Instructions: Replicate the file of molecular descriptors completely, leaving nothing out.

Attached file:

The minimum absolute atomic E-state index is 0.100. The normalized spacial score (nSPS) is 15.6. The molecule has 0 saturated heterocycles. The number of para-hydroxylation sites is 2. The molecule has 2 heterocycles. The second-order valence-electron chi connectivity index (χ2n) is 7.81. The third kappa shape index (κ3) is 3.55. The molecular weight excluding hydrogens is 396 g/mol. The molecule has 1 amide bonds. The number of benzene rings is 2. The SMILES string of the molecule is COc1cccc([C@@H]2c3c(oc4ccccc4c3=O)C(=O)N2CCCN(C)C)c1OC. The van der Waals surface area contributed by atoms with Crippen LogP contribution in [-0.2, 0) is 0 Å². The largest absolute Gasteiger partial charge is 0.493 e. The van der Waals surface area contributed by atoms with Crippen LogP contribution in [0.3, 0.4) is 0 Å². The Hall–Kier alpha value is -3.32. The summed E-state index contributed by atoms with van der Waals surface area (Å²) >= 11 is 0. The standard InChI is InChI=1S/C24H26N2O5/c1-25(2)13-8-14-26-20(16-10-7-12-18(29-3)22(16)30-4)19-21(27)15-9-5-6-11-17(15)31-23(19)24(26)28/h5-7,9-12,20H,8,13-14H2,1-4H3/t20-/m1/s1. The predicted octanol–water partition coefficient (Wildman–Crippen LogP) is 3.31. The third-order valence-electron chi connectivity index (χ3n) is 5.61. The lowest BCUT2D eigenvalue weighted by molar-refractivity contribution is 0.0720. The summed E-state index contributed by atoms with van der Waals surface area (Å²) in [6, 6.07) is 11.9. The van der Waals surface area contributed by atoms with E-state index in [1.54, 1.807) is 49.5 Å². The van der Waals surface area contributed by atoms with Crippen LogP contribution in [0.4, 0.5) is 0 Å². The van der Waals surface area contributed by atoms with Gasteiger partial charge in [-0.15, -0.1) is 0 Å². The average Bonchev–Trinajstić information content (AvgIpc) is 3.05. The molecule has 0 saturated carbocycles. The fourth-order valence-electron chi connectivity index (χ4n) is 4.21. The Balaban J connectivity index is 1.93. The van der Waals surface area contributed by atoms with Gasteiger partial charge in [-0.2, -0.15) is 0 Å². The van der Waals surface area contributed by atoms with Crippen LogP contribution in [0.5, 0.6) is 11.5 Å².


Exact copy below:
The minimum absolute atomic E-state index is 0.100. The normalized spacial score (nSPS) is 15.6. The molecule has 0 saturated heterocycles. The number of para-hydroxylation sites is 2. The molecule has 2 heterocycles. The second-order valence-electron chi connectivity index (χ2n) is 7.81. The third kappa shape index (κ3) is 3.55. The molecular weight excluding hydrogens is 396 g/mol. The molecule has 1 amide bonds. The number of benzene rings is 2. The SMILES string of the molecule is COc1cccc([C@@H]2c3c(oc4ccccc4c3=O)C(=O)N2CCCN(C)C)c1OC. The van der Waals surface area contributed by atoms with Crippen LogP contribution in [-0.2, 0) is 0 Å². The largest absolute Gasteiger partial charge is 0.493 e. The van der Waals surface area contributed by atoms with Crippen LogP contribution in [0.3, 0.4) is 0 Å². The Hall–Kier alpha value is -3.32. The summed E-state index contributed by atoms with van der Waals surface area (Å²) >= 11 is 0. The standard InChI is InChI=1S/C24H26N2O5/c1-25(2)13-8-14-26-20(16-10-7-12-18(29-3)22(16)30-4)19-21(27)15-9-5-6-11-17(15)31-23(19)24(26)28/h5-7,9-12,20H,8,13-14H2,1-4H3/t20-/m1/s1. The predicted octanol–water partition coefficient (Wildman–Crippen LogP) is 3.31. The third-order valence-electron chi connectivity index (χ3n) is 5.61. The lowest BCUT2D eigenvalue weighted by molar-refractivity contribution is 0.0720. The summed E-state index contributed by atoms with van der Waals surface area (Å²) in [6, 6.07) is 11.9. The van der Waals surface area contributed by atoms with E-state index in [1.54, 1.807) is 49.5 Å². The van der Waals surface area contributed by atoms with Crippen LogP contribution in [0.4, 0.5) is 0 Å². The van der Waals surface area contributed by atoms with Gasteiger partial charge in [-0.15, -0.1) is 0 Å². The average Bonchev–Trinajstić information content (AvgIpc) is 3.05. The molecule has 0 saturated carbocycles. The fourth-order valence-electron chi connectivity index (χ4n) is 4.21. The Balaban J connectivity index is 1.93. The van der Waals surface area contributed by atoms with Gasteiger partial charge in [-0.2, -0.15) is 0 Å². The van der Waals surface area contributed by atoms with Crippen LogP contribution in [0.5, 0.6) is 11.5 Å².